Mixing colors correctly depends on understanding the factors that differentiate one paint from another. We start by learning basic color theory and then progress to understanding how a watercolor paint's "temperature" (whether it's cool or warm) comes into play when it is mixed with other colors.
I discussed the basic idea of how the temperature of a primary color can be used to make vibrant or dull colors in detail on the Color Mixing 101 page. Here, we will go a step further and I'll show you how to make yourself some color wheels to help you understand the physical results of mixing colors by temperature.
This is a basic color theory wheel which you can find in any art supply store. Nice to have, but I'm going to show you how this basic wheel is not all that helpful when you want to mix a vibrant purple for a flower painting. Yes, it shows you (according to color theory) that if you mix red and blue, you will get some hue of purple.
What the basic wheel doesn't tell you is that you must take into account the relative warmth or coolness of the hues chosen and the associated complement color if you want to create that vibrant purple successfully.
For instance, I made the color wheel page at right for myself. With just a glance now, I can quickly see the different colors I can create by choosing paints which are either warm or cool hues, or muted, natural hues or bright, transparent hues.
Study the wheels I made and you'll see that each wheel has a red, blue and yellow hue that are then mixed in various amounts to make the other colors.
But each wheel looks very different from the others. This is because the red, blue and yellow primary mixing colors I chose were either warmer or cooler, more muted or bright, or have a gray or other neutralizing tint added that made them different from the other paints.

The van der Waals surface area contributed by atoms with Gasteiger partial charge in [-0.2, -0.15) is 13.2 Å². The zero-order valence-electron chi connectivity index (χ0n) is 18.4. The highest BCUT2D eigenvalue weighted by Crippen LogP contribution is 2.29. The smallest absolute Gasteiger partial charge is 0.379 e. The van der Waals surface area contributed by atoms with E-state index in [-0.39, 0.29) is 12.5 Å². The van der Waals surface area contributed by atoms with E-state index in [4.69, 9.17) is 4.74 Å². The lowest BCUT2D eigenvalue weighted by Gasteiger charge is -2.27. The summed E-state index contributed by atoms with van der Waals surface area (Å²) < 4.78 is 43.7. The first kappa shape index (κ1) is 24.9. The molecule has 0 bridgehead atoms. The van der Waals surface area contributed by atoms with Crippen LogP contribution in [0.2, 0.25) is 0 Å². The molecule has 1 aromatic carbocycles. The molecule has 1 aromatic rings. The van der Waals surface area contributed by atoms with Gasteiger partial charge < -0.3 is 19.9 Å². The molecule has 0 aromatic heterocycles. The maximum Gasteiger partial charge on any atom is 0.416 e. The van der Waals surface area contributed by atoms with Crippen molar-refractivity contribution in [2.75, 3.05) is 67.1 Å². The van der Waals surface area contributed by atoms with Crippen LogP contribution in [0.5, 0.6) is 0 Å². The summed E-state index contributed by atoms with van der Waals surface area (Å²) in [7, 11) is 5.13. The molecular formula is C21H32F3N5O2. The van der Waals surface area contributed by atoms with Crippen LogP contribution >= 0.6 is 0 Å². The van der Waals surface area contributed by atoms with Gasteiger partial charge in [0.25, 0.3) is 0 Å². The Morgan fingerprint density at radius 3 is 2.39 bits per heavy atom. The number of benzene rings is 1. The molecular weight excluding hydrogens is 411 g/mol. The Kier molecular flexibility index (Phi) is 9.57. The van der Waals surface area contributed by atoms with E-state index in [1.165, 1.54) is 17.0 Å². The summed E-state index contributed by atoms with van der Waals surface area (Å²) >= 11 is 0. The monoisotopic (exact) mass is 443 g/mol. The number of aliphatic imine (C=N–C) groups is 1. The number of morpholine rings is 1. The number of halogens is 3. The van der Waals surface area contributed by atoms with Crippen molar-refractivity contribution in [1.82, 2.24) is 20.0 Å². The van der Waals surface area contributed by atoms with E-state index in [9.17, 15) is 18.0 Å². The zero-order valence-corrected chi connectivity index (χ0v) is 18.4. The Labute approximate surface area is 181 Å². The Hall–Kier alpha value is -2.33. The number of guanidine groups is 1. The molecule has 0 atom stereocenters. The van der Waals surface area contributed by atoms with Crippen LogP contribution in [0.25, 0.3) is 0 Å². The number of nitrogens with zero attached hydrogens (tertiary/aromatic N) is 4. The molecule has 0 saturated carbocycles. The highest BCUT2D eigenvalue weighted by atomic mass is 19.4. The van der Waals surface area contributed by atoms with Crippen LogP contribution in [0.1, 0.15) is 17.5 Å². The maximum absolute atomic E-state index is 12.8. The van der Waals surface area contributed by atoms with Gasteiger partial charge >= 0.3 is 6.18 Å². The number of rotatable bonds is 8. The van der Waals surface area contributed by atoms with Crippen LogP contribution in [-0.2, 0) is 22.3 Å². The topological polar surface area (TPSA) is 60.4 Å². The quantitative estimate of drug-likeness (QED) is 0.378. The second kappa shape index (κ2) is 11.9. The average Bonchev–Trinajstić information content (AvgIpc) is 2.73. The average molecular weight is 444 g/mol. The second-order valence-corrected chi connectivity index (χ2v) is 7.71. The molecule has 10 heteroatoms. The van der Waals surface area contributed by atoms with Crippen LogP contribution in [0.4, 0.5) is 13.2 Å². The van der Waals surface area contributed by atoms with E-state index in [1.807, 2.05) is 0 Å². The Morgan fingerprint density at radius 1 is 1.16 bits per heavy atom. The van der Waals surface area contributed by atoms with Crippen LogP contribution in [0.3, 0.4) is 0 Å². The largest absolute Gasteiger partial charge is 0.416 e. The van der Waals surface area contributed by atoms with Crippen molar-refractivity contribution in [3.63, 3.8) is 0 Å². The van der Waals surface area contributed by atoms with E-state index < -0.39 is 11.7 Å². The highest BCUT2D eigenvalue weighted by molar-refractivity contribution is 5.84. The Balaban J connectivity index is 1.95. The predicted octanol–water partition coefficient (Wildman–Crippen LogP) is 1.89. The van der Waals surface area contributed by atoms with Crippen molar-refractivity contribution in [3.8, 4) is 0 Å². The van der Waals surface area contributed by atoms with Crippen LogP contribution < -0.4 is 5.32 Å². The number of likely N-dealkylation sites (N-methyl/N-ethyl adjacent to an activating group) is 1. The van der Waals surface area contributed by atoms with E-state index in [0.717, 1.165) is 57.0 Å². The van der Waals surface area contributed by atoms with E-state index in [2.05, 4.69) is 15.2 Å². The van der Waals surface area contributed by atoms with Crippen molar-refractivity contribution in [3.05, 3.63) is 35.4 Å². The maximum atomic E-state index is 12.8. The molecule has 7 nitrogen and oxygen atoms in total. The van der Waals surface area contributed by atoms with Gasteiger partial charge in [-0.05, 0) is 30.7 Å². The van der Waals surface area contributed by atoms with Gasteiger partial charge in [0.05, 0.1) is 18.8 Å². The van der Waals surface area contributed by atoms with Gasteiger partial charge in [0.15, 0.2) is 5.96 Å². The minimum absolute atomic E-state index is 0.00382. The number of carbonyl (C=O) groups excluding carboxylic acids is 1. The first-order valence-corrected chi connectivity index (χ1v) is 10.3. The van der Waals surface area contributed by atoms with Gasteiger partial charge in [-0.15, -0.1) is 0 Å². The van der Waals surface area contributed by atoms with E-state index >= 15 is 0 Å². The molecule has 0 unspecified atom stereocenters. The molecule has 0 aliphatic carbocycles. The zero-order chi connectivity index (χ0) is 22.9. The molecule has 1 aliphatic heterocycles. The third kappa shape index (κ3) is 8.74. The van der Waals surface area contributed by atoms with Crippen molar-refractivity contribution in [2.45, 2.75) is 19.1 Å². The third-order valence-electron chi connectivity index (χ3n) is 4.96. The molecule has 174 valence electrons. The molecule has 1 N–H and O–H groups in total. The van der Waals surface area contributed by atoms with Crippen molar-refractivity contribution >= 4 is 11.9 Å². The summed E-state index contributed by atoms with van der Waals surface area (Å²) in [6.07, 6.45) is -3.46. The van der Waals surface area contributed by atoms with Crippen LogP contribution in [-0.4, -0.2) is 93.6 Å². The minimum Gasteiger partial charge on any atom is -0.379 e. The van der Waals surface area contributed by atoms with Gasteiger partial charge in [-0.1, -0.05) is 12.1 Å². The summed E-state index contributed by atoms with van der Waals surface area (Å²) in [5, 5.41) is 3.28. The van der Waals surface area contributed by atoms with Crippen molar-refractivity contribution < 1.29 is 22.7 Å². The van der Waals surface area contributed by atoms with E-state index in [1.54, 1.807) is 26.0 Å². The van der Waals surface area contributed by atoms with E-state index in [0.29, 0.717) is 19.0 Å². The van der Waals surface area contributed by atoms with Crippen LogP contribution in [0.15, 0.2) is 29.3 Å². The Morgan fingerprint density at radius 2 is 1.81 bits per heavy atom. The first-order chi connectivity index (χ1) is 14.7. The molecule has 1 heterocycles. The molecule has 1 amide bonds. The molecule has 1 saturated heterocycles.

You can make yourself these kinds of reference wheels too. Here's how:
Below are two more wheels I made with some new colors I bought.
The new Pyrrol Scarlet red shade is so warm that it is almost orange and as you can see, it made for a more yellowish orange. The new Cerulean Blue Chrome I bought didn't want to mix well with that Quinacridone Rose. I had to keep mixing them on the palette, and it wanted to separate on the paper too. It was kind of a neat effect if you want that, but I'll keep it in mind the next time I'm mixing colors and aiming for a smooth effect on the paper.
This mixing issue has to do with the particle sizes or granularity of the two paints. Blue colors tend to have larger, clumping particles while red paint colors tend to have smaller particles or granules. So another thing to remember about mixing colors: combining watercolor paints with different granulation rates is a challenge. Most of the paint manufacturers have this granulation information on their color charts. Here are three that I can share:
I hope you found this color wheel exercise fun and informative. I think creating these wheels helps you save paint and time, because you don't have to mix and remix paint on your pallet trying to find the right color combination for what you want to achieve.